Try your best to remember the first moment you moved from the shallow part of the pool into the deep end unassisted. When all you’ve felt is the solid ground beneath your feet, the feeling of complete weightlessness can be unnerving. Sure, that same solid ground is under there somewhere, but it’s farther away than it’s been before. The momentary panic is replaced by a rush of jubilant energy. You did it! This is living! No more dread holding you back. You were brave long enough to leave the old behind, and it has paid off with loud cheers from your parents (and hopefully no mean siblings looking for some fresh meat to dunk).
Have you picked a word for the year? Just one concept you’d like to see God birth or expand in you until we change our calendars again?
2018 is my year of brave.
I’ve moved into it gently so far, whispering tiny steps of courage I notice myself taking. (This isn’t pride; it’s one of the holiest things I can do as a professional self-critic. These mini celebrations are evidence of God’s good work in me.) Saying something hard. Trying again. Bumping up against my comfort zone. Apologizing. All of these tiny microcosms of life are massive in heaven.
Brave can be messy.
My personality is such that I need to get it right. What is it, you ask so perceptively? Anything. Everything. Whatever I take up needs to be worthwhile (meaning flawless). Zero mistakes. Complete perfection. Being wrong paralyzes me. That’s a lot of pressure loaded onto my soul by nobody but myself. This need for rightness has severely limited what I allow myself to say yes to. If I can’t commit to operating at the highest standard of excellence, no thanks. Which creates a very small life for my parabled talents to be buried under.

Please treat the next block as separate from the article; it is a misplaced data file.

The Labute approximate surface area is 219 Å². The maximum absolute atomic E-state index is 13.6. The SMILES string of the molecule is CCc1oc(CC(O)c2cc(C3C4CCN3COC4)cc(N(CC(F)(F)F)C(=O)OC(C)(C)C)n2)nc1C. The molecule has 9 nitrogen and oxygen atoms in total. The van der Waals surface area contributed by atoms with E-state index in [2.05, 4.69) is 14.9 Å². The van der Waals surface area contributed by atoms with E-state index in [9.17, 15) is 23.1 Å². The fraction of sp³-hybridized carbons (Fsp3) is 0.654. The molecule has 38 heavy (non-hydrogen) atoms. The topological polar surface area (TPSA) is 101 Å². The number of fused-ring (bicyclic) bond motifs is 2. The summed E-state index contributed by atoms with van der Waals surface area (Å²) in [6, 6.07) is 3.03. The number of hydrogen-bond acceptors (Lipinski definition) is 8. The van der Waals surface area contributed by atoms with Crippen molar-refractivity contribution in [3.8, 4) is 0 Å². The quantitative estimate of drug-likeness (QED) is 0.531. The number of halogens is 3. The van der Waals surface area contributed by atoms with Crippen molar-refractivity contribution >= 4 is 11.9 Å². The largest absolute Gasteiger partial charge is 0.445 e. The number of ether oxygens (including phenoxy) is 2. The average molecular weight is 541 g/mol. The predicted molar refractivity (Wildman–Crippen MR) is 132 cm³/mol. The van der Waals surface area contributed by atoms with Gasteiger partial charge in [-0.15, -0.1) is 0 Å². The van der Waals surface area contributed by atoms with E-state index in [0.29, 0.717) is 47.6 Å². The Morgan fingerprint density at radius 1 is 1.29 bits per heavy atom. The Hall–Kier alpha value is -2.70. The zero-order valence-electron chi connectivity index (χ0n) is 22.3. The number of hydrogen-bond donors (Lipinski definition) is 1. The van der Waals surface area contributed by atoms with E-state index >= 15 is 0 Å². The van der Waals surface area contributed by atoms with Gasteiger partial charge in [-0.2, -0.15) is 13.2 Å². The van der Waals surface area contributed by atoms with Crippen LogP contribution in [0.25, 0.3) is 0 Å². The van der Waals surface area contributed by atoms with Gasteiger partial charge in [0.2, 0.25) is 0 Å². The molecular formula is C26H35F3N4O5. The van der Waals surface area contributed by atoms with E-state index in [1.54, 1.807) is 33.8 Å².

My story adds another obstacle to being courageous. I recently heard about family roles and learned that I fit absurdly well into the “hero” niche. Internal pressure and external expectations mix to make me a natural cocktail of anti-brave.
Perfection and courage are at odds with one another. I’m absolutely exhausted chasing the former, and I was never expected to be flawless anyway. Someone has already accomplished that on my behalf. But I am called to the latter.
Be strong and courageous, do not be afraid or tremble at them, for the LORD your God is the one who goes with you. He will not fail you or forsake you.
“Peace I leave with you; my peace I give to you. Not as the world gives do I give to you. Let not your hearts be troubled, neither let them be afraid.”
“Fear not, for you will not be ashamed; be not confounded, for you will not be disgraced; for you will forget the shame of your youth, and the reproach of your widowhood you will remember no more.”
And on and on and on. So many passages pulling us to holy confidence.
One of the girls from She Reads Truth pointed out that Scripture doesn’t command our courage without a solid basis—the call to brave is almost always given with a reason (in the previous examples, because the Lord your God goes with you, because Jesus gives you His peace, and because you will not be ashamed or disgraced). Our boldness has brains.
My hope for this year of brave is that fear would no longer get the final say in my decision-making moments (from what to wear to whom to invite over for coffee to how I answer and for what reason).
I don’t want to make bold choices because I’m bullying myself to be brave. I want to make godly choices based on a solid foundation of gospel freedom, regardless of whether they make me look bold or not. The outside activity might shift, but it might not. I could possibly just end up doing what I do now but with an entirely different heart that beats with the ability to say yes or no. That’s what my brave can look like. Then again, being brave might look like the overtly gutsy option. That’s also what my brave can look like. It can squeak or it can roar.
The difference between this year of brave and the day I first moved into the deep end of the pool? Underneath me are the everlasting arms, and they will never let me go. He will never fail me, never forsake me.
What’s left to be afraid of?
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